PE Back In Politics: We are hearing rumors that some key US-based executives are considering careers in politics. Gabriel Gomez just resigned from his post at Advent International and has launched a campaign for the open Senate seat in Massachusetts (recently vacated with John Kerry’s departure), and GTCR’s Bruce Rauner is seriously considering running for Governor of Illinois. Both Gomez and Rauner have previously worked with the Democrats (Rauner is an advisor to Rahm Emmanuel), so they may get a better chance in the political spotlight than Mitt Romney.
Advocacy Groups Working Harder: While the PEGCC is working on the carried interest tax debate, an advocacy group known as the Association for Corporate Growth (ACG) has been collating data on privately-backed companies vs. others within every state and district in the U.S. Moreover, they have been educating Congress about the PE industry.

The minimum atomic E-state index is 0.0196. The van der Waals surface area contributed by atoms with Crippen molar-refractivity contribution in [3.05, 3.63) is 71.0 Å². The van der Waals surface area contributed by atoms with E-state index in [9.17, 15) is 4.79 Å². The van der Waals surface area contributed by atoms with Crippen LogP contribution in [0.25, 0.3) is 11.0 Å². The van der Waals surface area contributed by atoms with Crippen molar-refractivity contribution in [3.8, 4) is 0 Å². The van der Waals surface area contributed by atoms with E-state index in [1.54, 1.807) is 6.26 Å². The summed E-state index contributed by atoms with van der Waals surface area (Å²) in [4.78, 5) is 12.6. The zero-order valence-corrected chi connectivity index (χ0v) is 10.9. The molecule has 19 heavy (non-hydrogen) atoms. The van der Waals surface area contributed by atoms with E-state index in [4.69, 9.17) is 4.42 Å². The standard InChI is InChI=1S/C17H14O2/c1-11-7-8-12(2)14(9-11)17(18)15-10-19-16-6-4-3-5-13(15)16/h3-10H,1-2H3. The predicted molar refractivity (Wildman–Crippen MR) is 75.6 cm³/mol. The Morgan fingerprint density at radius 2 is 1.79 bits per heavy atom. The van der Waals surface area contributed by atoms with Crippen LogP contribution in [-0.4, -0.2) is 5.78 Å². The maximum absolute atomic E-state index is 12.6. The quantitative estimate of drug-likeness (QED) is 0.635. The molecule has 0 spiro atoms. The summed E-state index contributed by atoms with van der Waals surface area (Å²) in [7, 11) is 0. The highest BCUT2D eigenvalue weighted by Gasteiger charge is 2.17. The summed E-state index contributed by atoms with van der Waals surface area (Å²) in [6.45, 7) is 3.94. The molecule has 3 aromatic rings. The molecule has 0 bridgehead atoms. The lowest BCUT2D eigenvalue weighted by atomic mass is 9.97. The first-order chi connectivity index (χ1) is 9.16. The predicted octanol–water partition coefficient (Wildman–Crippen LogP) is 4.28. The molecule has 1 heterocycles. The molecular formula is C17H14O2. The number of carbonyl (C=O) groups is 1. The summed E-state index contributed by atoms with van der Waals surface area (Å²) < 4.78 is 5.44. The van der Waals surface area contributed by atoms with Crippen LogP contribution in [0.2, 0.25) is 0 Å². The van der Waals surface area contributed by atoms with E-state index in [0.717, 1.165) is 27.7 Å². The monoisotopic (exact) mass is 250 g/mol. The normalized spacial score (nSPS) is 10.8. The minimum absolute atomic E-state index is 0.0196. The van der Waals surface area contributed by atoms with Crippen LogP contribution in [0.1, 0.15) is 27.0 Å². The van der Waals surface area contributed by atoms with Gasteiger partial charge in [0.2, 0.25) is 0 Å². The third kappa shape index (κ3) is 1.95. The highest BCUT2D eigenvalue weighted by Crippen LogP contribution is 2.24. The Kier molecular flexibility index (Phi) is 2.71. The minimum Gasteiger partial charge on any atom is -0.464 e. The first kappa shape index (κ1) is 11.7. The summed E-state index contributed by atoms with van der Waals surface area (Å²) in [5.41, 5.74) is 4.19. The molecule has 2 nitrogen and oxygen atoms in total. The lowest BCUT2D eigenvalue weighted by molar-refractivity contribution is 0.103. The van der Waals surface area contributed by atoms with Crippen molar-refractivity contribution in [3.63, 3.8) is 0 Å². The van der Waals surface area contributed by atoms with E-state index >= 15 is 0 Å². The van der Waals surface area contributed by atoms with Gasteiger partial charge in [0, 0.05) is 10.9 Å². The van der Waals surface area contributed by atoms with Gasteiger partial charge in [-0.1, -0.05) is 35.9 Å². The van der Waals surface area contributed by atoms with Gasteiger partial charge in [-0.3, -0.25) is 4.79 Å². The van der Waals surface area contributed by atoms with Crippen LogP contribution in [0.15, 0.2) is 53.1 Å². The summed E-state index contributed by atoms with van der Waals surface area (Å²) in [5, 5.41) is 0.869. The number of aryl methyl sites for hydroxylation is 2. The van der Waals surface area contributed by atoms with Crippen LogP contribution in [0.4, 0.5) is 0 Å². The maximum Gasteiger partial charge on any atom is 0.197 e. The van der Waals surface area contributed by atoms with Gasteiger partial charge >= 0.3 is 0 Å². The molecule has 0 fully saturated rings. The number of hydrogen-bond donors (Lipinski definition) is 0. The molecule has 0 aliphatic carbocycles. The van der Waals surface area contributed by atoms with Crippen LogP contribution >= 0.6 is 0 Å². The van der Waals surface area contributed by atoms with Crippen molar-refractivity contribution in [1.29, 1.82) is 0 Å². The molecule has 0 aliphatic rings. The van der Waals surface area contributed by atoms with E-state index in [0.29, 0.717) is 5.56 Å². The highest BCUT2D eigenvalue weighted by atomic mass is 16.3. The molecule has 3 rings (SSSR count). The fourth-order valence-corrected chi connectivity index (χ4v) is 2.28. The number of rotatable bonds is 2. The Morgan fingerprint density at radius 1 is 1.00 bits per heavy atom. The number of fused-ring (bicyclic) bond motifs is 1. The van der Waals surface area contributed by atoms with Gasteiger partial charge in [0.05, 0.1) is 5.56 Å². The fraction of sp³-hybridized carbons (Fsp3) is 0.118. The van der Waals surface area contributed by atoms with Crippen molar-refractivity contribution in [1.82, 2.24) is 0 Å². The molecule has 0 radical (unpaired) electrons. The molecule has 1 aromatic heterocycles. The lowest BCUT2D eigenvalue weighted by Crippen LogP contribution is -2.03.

While these predictions are a positive sign for the future, I truly believe that the private equity industry still needs a complete rebranding. The industry has transitioned from buying majority stakes in companies, to providing expansion capital to rising stars within various industries and sectors. The PE industry therefore needs to start referring to itself as supporters of “growth capital.” In addition, the industry also needs to hold itself accountable for its past failures, if it is ever to paint a new picture of the PE industry.